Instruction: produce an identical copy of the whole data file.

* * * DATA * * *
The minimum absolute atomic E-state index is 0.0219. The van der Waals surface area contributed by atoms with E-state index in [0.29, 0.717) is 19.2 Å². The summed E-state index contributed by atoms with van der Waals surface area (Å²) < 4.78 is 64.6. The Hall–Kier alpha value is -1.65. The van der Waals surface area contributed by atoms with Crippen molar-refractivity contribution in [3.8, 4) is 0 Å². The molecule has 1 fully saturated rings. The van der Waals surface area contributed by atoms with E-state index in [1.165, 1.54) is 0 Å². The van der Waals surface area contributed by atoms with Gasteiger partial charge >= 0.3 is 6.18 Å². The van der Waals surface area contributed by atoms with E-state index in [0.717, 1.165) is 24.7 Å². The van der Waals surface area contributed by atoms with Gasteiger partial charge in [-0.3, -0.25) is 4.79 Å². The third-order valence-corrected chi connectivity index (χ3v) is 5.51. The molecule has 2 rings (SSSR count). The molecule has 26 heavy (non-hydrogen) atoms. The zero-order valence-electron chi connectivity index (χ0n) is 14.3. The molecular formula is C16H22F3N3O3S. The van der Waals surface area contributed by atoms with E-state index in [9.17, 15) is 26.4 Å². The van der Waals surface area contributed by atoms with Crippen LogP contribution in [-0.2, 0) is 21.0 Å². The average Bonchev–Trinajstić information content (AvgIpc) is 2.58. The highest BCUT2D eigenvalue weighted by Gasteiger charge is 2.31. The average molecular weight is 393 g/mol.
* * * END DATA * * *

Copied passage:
The minimum absolute atomic E-state index is 0.0219. The van der Waals surface area contributed by atoms with E-state index in [0.29, 0.717) is 19.2 Å². The summed E-state index contributed by atoms with van der Waals surface area (Å²) < 4.78 is 64.6. The Hall–Kier alpha value is -1.65. The van der Waals surface area contributed by atoms with Crippen molar-refractivity contribution in [3.8, 4) is 0 Å². The molecule has 1 fully saturated rings. The van der Waals surface area contributed by atoms with E-state index in [1.165, 1.54) is 0 Å². The van der Waals surface area contributed by atoms with Gasteiger partial charge >= 0.3 is 6.18 Å². The van der Waals surface area contributed by atoms with E-state index in [0.717, 1.165) is 24.7 Å². The van der Waals surface area contributed by atoms with Gasteiger partial charge in [-0.3, -0.25) is 4.79 Å². The third-order valence-corrected chi connectivity index (χ3v) is 5.51. The molecule has 2 rings (SSSR count). The molecule has 26 heavy (non-hydrogen) atoms. The zero-order valence-electron chi connectivity index (χ0n) is 14.3. The molecular formula is C16H22F3N3O3S. The van der Waals surface area contributed by atoms with E-state index in [9.17, 15) is 26.4 Å². The van der Waals surface area contributed by atoms with Crippen LogP contribution in [-0.2, 0) is 21.0 Å². The average Bonchev–Trinajstić information content (AvgIpc) is 2.58. The highest BCUT2D eigenvalue weighted by Gasteiger charge is 2.31. The average molecular weight is 393 g/mol.